The 1 Ounce Gold South African Krugerrand Coin Replica that is listed among other replica coins on this page costs less than 4 USD and is perfectly legal to buy/sell since it is clearly marked as a COPY on the obverse side underneath the image of Paul Kruger. The coin has a base metal core that is (very thinly) plated with gold. As an investment, this coin is absolutely worthless, have no illusions about that! However, replica coins such as this one allow hobby numismatists to enjoy the cherished design of famous bullion coins that are too rare and/or expensive to buy.
Relevant Laws about replica coins
There are plenty of private mints that produce and market replica coins legally by following the relevant laws and stipulations. If a coin design is not copyrighted (and few are), it is perfectly legal to use it to produce replica coins with that design. While there are plenty of legal replica coins, there are also illegal ones. The difference between the two is that a legal replica is clearly marked as such whereas an illegal copy is pretending to be the original. A legal replica coin will have the same design as the original but it will be marked as a “COPY”. The United States of America have clearly codified this in part 304 of the Hobby Protection Act:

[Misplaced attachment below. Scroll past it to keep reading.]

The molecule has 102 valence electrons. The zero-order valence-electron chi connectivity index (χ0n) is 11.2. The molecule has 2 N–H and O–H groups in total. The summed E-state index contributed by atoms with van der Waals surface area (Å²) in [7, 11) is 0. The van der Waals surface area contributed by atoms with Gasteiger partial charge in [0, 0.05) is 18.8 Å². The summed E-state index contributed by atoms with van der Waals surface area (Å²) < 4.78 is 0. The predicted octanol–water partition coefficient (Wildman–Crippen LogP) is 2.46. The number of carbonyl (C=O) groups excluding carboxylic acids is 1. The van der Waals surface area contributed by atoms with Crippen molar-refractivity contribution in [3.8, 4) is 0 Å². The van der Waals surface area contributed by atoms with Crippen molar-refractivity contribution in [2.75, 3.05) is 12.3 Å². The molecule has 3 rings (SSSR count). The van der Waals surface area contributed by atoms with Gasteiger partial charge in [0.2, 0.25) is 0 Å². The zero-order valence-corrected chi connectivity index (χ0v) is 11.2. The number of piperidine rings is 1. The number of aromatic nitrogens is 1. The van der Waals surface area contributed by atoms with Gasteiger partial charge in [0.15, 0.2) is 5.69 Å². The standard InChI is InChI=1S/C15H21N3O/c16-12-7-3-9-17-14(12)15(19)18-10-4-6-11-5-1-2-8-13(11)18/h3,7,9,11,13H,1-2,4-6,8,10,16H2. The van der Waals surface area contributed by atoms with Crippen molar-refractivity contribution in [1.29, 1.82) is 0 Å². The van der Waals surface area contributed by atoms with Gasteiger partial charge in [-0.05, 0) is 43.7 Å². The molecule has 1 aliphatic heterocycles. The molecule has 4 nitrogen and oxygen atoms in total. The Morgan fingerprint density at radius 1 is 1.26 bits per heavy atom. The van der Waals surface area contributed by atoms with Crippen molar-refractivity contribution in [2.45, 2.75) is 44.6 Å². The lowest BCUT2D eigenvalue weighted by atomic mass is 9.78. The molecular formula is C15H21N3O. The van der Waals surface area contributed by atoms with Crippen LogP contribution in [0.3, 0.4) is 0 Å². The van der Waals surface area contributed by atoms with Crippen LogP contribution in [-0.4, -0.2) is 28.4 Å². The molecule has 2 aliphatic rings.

§304.6 Marking requirements for imitation numismatic items
(a) An imitation numismatic item which is manufactured in the United States, or imported into the United States for introduction into or distribution in commerce, shall be plainly and permanently marked “COPY”.
The word “COPY” must be written in English in capital letters on either the obverse or reverse side of the replica coin itself. The Hobby Protection Act was amended in 2014 by the Collectible Coin Protection Act (H.R.2754) whose legalistic stipulations allow the Federal Trade Commission to better protect consumers from being defrauded.
A legitimate replica will also often be of different dimensions than the original coin, often bigger but sometimes also smaller. As with the Krugerrand replica coin mentioned above, it is quite common that legitimate replicas of gold coins are made out of gold-plated silver. Sometimes, legitimate replicas of gold coins are also made out of lesser-purity gold than the 22 or 24 carat of the original coins. In Arabic countries, they often use 21 karat gold to produce such replicas. Replicas out of 18 or 20 carat gold also exist on the market for such coins.